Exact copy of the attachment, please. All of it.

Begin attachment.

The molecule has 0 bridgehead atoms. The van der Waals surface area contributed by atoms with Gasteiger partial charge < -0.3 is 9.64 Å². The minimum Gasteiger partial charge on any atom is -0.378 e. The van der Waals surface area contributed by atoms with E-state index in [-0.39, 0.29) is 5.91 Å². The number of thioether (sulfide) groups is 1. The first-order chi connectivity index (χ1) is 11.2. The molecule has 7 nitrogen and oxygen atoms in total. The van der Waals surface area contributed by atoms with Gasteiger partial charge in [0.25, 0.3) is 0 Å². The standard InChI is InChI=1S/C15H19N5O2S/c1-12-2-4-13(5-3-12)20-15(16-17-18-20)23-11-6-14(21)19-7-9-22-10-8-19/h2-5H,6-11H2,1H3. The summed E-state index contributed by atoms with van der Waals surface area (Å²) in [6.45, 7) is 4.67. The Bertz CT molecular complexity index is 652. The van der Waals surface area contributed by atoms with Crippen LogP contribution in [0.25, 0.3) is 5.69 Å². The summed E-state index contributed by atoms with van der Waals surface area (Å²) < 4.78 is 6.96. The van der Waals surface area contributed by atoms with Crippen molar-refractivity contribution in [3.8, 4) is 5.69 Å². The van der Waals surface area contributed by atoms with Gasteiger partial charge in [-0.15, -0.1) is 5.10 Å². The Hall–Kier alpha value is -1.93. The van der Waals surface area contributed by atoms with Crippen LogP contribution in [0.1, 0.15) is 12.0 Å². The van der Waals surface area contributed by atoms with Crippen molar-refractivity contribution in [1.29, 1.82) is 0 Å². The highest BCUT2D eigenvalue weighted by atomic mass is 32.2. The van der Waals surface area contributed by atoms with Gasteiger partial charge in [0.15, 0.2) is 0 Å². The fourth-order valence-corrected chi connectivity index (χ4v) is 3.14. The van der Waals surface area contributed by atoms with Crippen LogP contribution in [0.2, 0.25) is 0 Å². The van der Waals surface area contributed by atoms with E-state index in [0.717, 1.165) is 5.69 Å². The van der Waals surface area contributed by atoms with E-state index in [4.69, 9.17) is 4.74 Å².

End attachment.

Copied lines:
The molecule has 0 bridgehead atoms. The van der Waals surface area contributed by atoms with Gasteiger partial charge < -0.3 is 9.64 Å². The minimum Gasteiger partial charge on any atom is -0.378 e. The van der Waals surface area contributed by atoms with E-state index in [-0.39, 0.29) is 5.91 Å². The number of thioether (sulfide) groups is 1. The first-order chi connectivity index (χ1) is 11.2. The molecule has 7 nitrogen and oxygen atoms in total. The van der Waals surface area contributed by atoms with Gasteiger partial charge in [0.25, 0.3) is 0 Å². The standard InChI is InChI=1S/C15H19N5O2S/c1-12-2-4-13(5-3-12)20-15(16-17-18-20)23-11-6-14(21)19-7-9-22-10-8-19/h2-5H,6-11H2,1H3. The summed E-state index contributed by atoms with van der Waals surface area (Å²) in [6.45, 7) is 4.67. The Bertz CT molecular complexity index is 652. The van der Waals surface area contributed by atoms with Crippen LogP contribution in [0.25, 0.3) is 5.69 Å². The summed E-state index contributed by atoms with van der Waals surface area (Å²) < 4.78 is 6.96. The van der Waals surface area contributed by atoms with Crippen molar-refractivity contribution in [3.8, 4) is 5.69 Å². The van der Waals surface area contributed by atoms with Gasteiger partial charge in [-0.15, -0.1) is 5.10 Å². The Hall–Kier alpha value is -1.93. The van der Waals surface area contributed by atoms with Crippen LogP contribution in [0.1, 0.15) is 12.0 Å². The van der Waals surface area contributed by atoms with Crippen molar-refractivity contribution in [1.29, 1.82) is 0 Å². The highest BCUT2D eigenvalue weighted by atomic mass is 32.2. The van der Waals surface area contributed by atoms with Gasteiger partial charge in [0.15, 0.2) is 0 Å². The fourth-order valence-corrected chi connectivity index (χ4v) is 3.14. The van der Waals surface area contributed by atoms with Crippen LogP contribution in [0.2, 0.25) is 0 Å². The van der Waals surface area contributed by atoms with E-state index in [0.717, 1.165) is 5.69 Å². The van der Waals surface area contributed by atoms with E-state index in [4.69, 9.17) is 4.74 Å².